• MitoAction provides information on this condition for patients and caregivers.
  • The Cleveland Clinic Web site has an information page on Mitochondrial genetic disorders. Click on the Cleveland Clinic link to view this page.
  • The United Mitochondrial Disease Foundation has an information page on Mitochondrial genetic disorders.
  • GeneReviews provides current, expert-authored, peer-reviewed, full-text articles describing the application of genetic testing to the diagnosis, management, and genetic counseling of patients with specific inherited conditions.
  • MitoAction provides information on this condition for health care professionals.
  • Nature Education’s Scitable provides a comprehensive explanation of mitochondrial DNA and the conditions that can be associated with mitochondrial DNA mutations.
  • PubMed is a searchable database of medical literature and lists journal articles that discuss Mitochondrial genetic disorders. Click on the link to view a sample search on this topic.

News & Events News & Events

  • Nutritional Interventions in Primary Mitochondrial Disorders: Developing an Evidence Base Tuesday, December 2, 2014 – Wednesday, December 3, 2014 Location: NIH Campus, Bethesda, MDDescription: The goal of this meeting is to explore the use of nutritional interventions, including dietary supplements, in primary mitochondrial disorders (PMD); identify gaps in knowledge; develop a research agenda; and identify research opportunities to promote an evidence base for the use of nutritional interventions in primary mitochondrial disorders.Contact: Kathryn Camp, MS, RD, CSP,(301) 435-3608, campkm@od.nih.govCo-funding Institute(s): Office of Dietary Supplements, Office of Rare Diseases Research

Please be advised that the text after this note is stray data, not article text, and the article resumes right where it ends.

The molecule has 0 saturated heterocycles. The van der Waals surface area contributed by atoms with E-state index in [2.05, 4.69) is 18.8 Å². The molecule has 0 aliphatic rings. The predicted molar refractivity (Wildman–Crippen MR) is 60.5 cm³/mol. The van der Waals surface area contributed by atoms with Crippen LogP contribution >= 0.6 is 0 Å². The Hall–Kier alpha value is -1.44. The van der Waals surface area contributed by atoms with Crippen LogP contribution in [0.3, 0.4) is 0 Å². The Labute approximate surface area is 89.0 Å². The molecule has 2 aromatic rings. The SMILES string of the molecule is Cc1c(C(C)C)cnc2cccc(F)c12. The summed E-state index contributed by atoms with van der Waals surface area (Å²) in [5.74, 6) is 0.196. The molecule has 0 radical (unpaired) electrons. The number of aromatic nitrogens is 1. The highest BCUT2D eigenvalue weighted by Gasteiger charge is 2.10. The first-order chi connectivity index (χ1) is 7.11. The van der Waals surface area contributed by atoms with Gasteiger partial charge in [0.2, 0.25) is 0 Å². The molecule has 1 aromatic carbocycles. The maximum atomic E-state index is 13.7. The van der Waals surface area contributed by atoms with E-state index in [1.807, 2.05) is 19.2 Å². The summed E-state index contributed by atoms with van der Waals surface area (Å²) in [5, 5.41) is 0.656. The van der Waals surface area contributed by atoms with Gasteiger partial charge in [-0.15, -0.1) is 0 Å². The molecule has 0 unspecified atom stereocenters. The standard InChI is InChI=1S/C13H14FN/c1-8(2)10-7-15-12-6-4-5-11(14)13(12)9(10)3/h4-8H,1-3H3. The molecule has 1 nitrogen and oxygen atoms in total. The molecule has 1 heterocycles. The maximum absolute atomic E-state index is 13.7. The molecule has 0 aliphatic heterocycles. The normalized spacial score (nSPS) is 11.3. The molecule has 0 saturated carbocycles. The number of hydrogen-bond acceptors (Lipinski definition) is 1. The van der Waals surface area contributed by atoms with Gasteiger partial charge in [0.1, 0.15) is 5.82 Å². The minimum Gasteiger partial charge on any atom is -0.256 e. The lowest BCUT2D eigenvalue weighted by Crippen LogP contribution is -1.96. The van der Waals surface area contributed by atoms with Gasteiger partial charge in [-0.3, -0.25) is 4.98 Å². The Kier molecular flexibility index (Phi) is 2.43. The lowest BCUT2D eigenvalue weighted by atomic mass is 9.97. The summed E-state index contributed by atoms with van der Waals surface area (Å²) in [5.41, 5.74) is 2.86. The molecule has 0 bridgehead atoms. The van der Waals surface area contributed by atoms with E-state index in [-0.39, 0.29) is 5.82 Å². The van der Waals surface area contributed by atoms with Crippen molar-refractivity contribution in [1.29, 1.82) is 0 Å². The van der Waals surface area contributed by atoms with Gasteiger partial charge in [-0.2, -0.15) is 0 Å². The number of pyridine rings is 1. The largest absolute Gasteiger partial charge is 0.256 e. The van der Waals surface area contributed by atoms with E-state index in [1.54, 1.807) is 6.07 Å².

Mitochondrial Disease: Read About Treatment and Symptoms

Mitochondrial Diseases & Mitochondrial Dysfunction

*Mitochondiral myopathies facts medical Charles Patrick Davis, MD, PhD

  • Mitochondrial disease includes a group of neuromuscular diseases caused by damage to intracellular structures that produce energy, the mitochondria; disease symptoms usually involve muscle contractions that are weak or spontaneous.
  • There is no specific treatment for mitochondrial diseases (myopathies).
  • The prognosis varies according to the disease type; in general, these diseases are progressive and can cause death.
  • Research into treatments and other disease aspects is ongoing; there are several organizations devoted to understanding and treating these relatively rare disorders.

What are mitochondrial myopathies?

Mitochondrial myopathies are a group of neuromuscular diseases caused by damage to the mitochondria—small, energy-producing structures that serve as the cells' “power plants.

” Nerve cells in the brain and muscles require a great deal of energy, and thus appear to be particularly damaged when mitochondrial dysfunction occurs.

Some of the more common mitochondrial myopathies include Kearns-Sayre syndrome, myoclonus epilepsy with ragged-red fibers, and mitochondrial encephalomyopathy with lactic acidosis and stroke- episodes.

What are the symptoms of mitochondrial myopathies?

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The symptoms of mitochondrial myopathies include muscle weakness or exercise intolerance, heart failure or rhythm disturbances, dementia, movement disorders, stroke- episodes, deafness, blindness, droopy eyelids, limited mobility of the eyes, vomiting, and seizures.